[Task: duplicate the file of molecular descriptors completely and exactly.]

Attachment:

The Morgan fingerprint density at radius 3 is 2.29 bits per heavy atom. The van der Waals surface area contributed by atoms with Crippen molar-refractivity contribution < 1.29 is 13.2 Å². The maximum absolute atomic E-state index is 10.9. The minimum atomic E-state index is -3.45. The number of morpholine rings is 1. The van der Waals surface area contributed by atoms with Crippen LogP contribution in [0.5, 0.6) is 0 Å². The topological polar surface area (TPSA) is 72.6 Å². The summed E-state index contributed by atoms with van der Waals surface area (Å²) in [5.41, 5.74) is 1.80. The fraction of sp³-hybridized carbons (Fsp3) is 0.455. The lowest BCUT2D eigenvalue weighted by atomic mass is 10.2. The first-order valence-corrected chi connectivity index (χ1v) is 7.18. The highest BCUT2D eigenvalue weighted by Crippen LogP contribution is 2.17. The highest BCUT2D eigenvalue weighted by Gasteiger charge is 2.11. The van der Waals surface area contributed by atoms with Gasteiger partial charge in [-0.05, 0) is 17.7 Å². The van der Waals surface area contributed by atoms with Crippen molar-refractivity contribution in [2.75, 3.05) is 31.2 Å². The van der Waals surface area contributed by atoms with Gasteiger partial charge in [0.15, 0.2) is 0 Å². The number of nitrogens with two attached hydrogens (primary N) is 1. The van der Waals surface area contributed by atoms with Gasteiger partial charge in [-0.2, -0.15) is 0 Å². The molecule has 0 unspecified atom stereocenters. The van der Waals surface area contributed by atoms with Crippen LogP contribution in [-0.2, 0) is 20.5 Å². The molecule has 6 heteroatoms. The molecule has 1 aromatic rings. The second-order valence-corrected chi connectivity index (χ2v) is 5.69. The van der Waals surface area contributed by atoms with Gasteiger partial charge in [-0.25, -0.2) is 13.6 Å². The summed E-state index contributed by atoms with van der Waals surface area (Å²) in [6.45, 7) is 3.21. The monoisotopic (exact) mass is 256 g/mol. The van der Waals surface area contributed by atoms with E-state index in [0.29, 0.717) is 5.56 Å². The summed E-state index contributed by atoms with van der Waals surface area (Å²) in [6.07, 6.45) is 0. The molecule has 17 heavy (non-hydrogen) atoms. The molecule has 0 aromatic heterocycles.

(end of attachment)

The Morgan fingerprint density at radius 3 is 2.29 bits per heavy atom. The van der Waals surface area contributed by atoms with Crippen molar-refractivity contribution < 1.29 is 13.2 Å². The maximum absolute atomic E-state index is 10.9. The minimum atomic E-state index is -3.45. The number of morpholine rings is 1. The van der Waals surface area contributed by atoms with Crippen LogP contribution in [0.5, 0.6) is 0 Å². The topological polar surface area (TPSA) is 72.6 Å². The summed E-state index contributed by atoms with van der Waals surface area (Å²) in [5.41, 5.74) is 1.80. The fraction of sp³-hybridized carbons (Fsp3) is 0.455. The lowest BCUT2D eigenvalue weighted by atomic mass is 10.2. The first-order valence-corrected chi connectivity index (χ1v) is 7.18. The highest BCUT2D eigenvalue weighted by Crippen LogP contribution is 2.17. The highest BCUT2D eigenvalue weighted by Gasteiger charge is 2.11. The van der Waals surface area contributed by atoms with Gasteiger partial charge in [-0.05, 0) is 17.7 Å². The van der Waals surface area contributed by atoms with Crippen molar-refractivity contribution in [2.75, 3.05) is 31.2 Å². The van der Waals surface area contributed by atoms with Gasteiger partial charge in [0.15, 0.2) is 0 Å². The number of nitrogens with two attached hydrogens (primary N) is 1. The van der Waals surface area contributed by atoms with Gasteiger partial charge in [-0.2, -0.15) is 0 Å². The molecule has 0 unspecified atom stereocenters. The van der Waals surface area contributed by atoms with Crippen LogP contribution in [-0.2, 0) is 20.5 Å². The molecule has 6 heteroatoms. The molecule has 1 aromatic rings. The second-order valence-corrected chi connectivity index (χ2v) is 5.69. The van der Waals surface area contributed by atoms with Gasteiger partial charge in [-0.25, -0.2) is 13.6 Å². The summed E-state index contributed by atoms with van der Waals surface area (Å²) in [6.45, 7) is 3.21. The monoisotopic (exact) mass is 256 g/mol. The van der Waals surface area contributed by atoms with E-state index in [0.29, 0.717) is 5.56 Å². The summed E-state index contributed by atoms with van der Waals surface area (Å²) in [6.07, 6.45) is 0. The molecule has 17 heavy (non-hydrogen) atoms. The molecule has 0 aromatic heterocycles.